Roman Opalka (1931-2011)
Artist's Resale Right ("Droit de Suite"). Artist's… Read more PROPERTY OF A EUROPEAN COLLECTOR
Roman Opalka (1931-2011)

1965/1-8, Detail 2890944-2910059

Roman Opalka (1931-2011)
1965/1-8, Detail 2890944-2910059
signed and titled 'Opalka 1965/1-8, Detail 2890944-2910059' (on the reverse)
acrylic on canvas
77 1/8 x 53 1/8in. (196 x 135cm.)
John Weber Gallery, New York.
Peter Stuyvesant Collection (acquired from the above in 1980).
His sale, Sotheby's Amsterdam, 8 March 2010, lot 21.
Acquired at the above sale by the present owner.
Hasselt, Provincaal Museum, A Choice within a Choice, 1981-1982.
Zevenaar, Turmac, Kunstwerk Elf Bedrijven te Gast bij de jubilerende Peter Stuyvesant Stichting, 1985 (illustrated, p. 16).
Zevenaar, Turmac, 30 Jaar Peter Stuyvesant Collectie: Hommage à Spinoza, 1990.
Amsterdam, Stedelijk Museum, Art Works: International Modern Art in the Industrial Working Environment, an Experiment over more than Thirty Years: Peter Stuyvesant Foundation, 1991-1992 (illustrated in colour, p. 129).
Barcelona, Fondación Miró, El Arte Funciona, 1992. This exhibition later travelled to Zaragoza, Palacio de la Lonja and Valencia, Museo de la Ciudad.
Paris, École Nationale Supérieure des Beaux Arts, l'Art Actif, 1992.
Special notice

Artist's Resale Right ("Droit de Suite"). Artist's Resale Right Regulations 2006 apply to this lot, the buyer agrees to pay us an amount equal to the resale royalty provided for in those Regulations, and we undertake to the buyer to pay such amount to the artist's collection agent.

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Alexandra Werner
Alexandra Werner

Lot Essay

‘In my attitude, which constitutes a program for my lifetime, progression registers the process of work, documents and defines time.

Only one date appears, 1965, the date when the first “Detail” came into being, followed by the sign of infinity, as well as the first and last number of the given “detail.”

I am counting progressively from one to infinity, on “details” of the same format (“voyage notes” excluded), by hand, with a brush, with white paint on a grey background, with the assumption that the background of each successive detail will have 1 more white than the “detail” before it. In connection with this, I anticipate the arrival of the moment when “details” will be identified in white on white.
Every “detail” is accompanied by a phonetic registration on a tape recorder and a photographic documentation of my face’ (R. Opalka, quoted in Opalka 1965/1-****, Munich 1980, unpaged).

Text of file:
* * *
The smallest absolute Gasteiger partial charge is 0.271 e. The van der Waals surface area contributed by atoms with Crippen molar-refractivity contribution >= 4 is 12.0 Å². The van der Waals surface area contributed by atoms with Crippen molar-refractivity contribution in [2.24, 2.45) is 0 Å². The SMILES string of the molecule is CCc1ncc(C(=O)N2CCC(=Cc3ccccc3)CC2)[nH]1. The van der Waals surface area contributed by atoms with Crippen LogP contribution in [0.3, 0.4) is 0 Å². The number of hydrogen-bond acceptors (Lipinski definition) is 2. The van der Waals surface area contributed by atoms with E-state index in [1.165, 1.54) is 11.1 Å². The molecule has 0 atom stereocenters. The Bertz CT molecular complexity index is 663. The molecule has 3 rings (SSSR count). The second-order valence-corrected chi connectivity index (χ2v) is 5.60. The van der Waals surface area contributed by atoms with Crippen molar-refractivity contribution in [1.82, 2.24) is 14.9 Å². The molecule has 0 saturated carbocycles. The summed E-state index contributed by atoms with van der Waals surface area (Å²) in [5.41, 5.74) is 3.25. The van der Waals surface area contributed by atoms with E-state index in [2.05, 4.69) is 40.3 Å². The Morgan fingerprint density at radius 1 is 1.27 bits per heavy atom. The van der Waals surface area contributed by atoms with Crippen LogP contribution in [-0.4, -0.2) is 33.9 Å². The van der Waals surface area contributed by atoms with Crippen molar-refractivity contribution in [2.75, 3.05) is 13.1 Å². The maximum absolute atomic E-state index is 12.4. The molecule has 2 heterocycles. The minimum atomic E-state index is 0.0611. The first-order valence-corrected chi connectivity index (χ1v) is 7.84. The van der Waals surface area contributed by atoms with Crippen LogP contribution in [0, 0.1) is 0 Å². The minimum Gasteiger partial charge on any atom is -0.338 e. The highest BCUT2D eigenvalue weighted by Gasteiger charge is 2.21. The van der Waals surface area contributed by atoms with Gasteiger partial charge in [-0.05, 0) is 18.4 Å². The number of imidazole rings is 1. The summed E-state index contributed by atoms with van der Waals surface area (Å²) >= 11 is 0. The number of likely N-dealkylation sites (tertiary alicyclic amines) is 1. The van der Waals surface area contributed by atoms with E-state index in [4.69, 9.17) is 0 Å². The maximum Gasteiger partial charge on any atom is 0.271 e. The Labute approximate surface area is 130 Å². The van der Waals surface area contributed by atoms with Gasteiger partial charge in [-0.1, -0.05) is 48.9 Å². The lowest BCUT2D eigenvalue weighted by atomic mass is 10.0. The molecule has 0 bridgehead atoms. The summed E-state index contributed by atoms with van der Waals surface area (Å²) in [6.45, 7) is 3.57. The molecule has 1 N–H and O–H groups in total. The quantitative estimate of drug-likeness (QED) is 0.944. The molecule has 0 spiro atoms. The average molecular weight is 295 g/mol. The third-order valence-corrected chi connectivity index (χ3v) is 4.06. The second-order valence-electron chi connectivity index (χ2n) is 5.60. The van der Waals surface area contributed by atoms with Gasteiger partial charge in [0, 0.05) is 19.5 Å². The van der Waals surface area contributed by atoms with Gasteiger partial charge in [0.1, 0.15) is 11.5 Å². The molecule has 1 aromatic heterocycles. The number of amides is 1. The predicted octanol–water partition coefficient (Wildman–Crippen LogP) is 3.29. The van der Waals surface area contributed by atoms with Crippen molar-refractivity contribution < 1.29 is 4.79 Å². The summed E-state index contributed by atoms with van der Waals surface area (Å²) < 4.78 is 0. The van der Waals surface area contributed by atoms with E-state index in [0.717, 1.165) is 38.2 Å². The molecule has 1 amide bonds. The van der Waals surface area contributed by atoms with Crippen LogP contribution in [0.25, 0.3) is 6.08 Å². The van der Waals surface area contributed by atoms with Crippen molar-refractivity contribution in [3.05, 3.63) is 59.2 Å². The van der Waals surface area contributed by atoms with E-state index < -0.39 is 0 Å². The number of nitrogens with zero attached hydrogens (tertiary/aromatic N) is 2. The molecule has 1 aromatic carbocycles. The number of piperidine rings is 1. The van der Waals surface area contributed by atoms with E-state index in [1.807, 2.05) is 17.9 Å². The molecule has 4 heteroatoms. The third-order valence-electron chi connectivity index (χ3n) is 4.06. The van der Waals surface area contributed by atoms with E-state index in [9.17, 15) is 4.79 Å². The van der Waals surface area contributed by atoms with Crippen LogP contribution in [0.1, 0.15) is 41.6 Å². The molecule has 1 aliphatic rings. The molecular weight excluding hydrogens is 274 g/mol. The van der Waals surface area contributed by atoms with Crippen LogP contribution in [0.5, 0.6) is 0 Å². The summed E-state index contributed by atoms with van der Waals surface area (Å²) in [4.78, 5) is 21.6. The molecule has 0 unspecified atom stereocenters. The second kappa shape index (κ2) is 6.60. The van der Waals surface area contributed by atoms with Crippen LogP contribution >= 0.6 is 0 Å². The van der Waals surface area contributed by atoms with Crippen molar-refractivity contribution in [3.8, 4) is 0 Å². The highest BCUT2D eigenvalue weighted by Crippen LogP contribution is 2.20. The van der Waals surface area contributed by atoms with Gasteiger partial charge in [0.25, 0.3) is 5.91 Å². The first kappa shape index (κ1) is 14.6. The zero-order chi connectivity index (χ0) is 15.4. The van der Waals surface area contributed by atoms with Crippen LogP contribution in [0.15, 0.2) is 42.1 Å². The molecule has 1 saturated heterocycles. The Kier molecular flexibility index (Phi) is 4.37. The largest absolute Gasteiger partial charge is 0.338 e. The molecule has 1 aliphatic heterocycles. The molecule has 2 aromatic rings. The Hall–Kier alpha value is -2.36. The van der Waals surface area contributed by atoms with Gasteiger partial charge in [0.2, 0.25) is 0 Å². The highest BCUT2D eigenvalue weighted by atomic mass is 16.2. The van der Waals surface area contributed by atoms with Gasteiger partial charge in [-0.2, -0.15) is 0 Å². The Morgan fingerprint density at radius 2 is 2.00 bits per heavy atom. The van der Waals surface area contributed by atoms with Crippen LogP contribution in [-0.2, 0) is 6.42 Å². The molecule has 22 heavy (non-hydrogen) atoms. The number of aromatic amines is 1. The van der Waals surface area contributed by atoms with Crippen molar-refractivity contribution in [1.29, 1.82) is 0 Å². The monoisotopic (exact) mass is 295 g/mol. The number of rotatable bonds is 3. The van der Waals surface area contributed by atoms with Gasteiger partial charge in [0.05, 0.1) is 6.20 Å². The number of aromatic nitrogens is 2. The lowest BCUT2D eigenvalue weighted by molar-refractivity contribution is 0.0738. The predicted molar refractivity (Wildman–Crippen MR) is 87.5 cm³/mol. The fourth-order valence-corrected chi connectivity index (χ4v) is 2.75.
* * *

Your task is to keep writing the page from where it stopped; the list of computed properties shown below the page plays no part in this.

From a distance, Opalka’s 1965/1-², detail 2890944 - 2910059, appears as a swathe of shimmering grey, a veritable constellation of oscillating hues and subtle monochromatic tones. As we approach the canvas, we begin to discern a series of numbers, each painstakingly rendered in white paint on a dark background, traversing the canvas from left to right in unfaltering numerical progression. The realisation that the work’s seemingly iridescent surface is in fact the product of an almost obsessive meditation on order speaks directly to the founding principles of Opalka’s artistic practice. In 1965, in a small studio in Warsaw, Opalka committed his life to painting, by hand, the numbers from one to infinity. In doing so, he aspired to create a vehicle through which we might begin to comprehend the vast complexities of human existence. The present work was once held in the Peter Stuyvesant Collection. Regarded as one of the most visionary and pioneering collections of art, 1965/1-², detail 2890944 - 2910059 remains a brilliant example of this.

Driven by a frustration towards contemporary artistic trends grounded in chance, automatism and experimentation, Opalka imposed strict creative limits upon his work with the hope of laying himself bare to the natural intervention of chaos. Indeed, he believed that it was only by reducing our activity to a singular process - such as counting - that we might truly begin to glimpse something of the external forces that guide our existence. As such, numerical errors in the series were not decried as imperfections but rather enshrined as outstanding moments of clarity within a thesis on the nature of logic. Opalka was consequently fascinated by the dualisms that emerged from his method: the fact that each canvas constitutes a definitive entity within a never-ending project; the visual repetitiveness of a work which, numerically speaking, repeats nothing. For Opalka, the work’s ability to manifest such contradictions resonated with his own existential belief that life can only be defined through the absence of death. From 1968, Opalka’s practice of photographing himself before and after each day’s work provides a poignantly concrete counterpoint to this philosophical concept, documenting the increasing signs of mortality upon the artist himself.

From 1972, Opalka introduced a system whereby each canvas contained one percent more white than its predecessor. Numerical progression thus entwines with chromatic process, and Opalka’s writings keenly anticipate the day when the first number will be painted in white on white – 7,777,777, according to his calculations. In an oeuvre devoted to exploring the mystery of the inevitable, there is a poetry to Opalka’s vision that transcends numerical abstraction and radiates a profound sense of humanity - of peace, perhaps, in the face of the incomprehensible.

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